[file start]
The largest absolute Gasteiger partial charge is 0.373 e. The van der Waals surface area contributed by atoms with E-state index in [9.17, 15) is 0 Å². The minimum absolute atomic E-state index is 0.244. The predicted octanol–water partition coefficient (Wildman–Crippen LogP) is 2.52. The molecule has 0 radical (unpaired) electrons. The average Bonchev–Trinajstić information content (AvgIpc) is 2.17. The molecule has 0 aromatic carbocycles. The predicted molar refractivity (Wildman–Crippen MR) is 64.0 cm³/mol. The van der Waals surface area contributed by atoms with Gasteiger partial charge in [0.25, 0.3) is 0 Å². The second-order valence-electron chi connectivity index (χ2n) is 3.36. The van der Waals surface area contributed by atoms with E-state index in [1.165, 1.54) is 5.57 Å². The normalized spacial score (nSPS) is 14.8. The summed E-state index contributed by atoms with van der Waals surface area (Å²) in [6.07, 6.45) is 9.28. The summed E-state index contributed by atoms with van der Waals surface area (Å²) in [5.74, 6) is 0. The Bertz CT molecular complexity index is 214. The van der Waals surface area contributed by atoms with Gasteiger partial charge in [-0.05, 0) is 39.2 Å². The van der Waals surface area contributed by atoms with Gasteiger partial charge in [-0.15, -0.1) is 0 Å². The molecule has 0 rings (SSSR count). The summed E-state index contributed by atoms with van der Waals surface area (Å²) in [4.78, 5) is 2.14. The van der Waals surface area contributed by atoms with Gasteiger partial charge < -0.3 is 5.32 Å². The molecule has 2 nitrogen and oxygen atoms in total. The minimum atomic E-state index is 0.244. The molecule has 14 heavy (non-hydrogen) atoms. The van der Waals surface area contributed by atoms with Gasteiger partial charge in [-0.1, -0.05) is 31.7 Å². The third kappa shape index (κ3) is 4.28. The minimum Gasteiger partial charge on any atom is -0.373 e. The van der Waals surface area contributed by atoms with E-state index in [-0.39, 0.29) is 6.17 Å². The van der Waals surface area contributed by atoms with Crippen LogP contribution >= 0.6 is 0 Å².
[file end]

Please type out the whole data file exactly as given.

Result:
The largest absolute Gasteiger partial charge is 0.373 e. The van der Waals surface area contributed by atoms with E-state index in [9.17, 15) is 0 Å². The minimum absolute atomic E-state index is 0.244. The predicted octanol–water partition coefficient (Wildman–Crippen LogP) is 2.52. The molecule has 0 radical (unpaired) electrons. The average Bonchev–Trinajstić information content (AvgIpc) is 2.17. The molecule has 0 aromatic carbocycles. The predicted molar refractivity (Wildman–Crippen MR) is 64.0 cm³/mol. The van der Waals surface area contributed by atoms with Gasteiger partial charge in [0.25, 0.3) is 0 Å². The second-order valence-electron chi connectivity index (χ2n) is 3.36. The van der Waals surface area contributed by atoms with E-state index in [1.165, 1.54) is 5.57 Å². The normalized spacial score (nSPS) is 14.8. The summed E-state index contributed by atoms with van der Waals surface area (Å²) in [6.07, 6.45) is 9.28. The summed E-state index contributed by atoms with van der Waals surface area (Å²) in [5.74, 6) is 0. The Bertz CT molecular complexity index is 214. The van der Waals surface area contributed by atoms with Gasteiger partial charge in [-0.05, 0) is 39.2 Å². The van der Waals surface area contributed by atoms with Gasteiger partial charge in [-0.15, -0.1) is 0 Å². The molecule has 0 rings (SSSR count). The summed E-state index contributed by atoms with van der Waals surface area (Å²) in [4.78, 5) is 2.14. The van der Waals surface area contributed by atoms with Gasteiger partial charge < -0.3 is 5.32 Å². The molecule has 2 nitrogen and oxygen atoms in total. The minimum atomic E-state index is 0.244. The molecule has 14 heavy (non-hydrogen) atoms. The van der Waals surface area contributed by atoms with Gasteiger partial charge in [-0.1, -0.05) is 31.7 Å². The third kappa shape index (κ3) is 4.28. The minimum Gasteiger partial charge on any atom is -0.373 e. The van der Waals surface area contributed by atoms with E-state index in [-0.39, 0.29) is 6.17 Å². The van der Waals surface area contributed by atoms with Crippen LogP contribution >= 0.6 is 0 Å².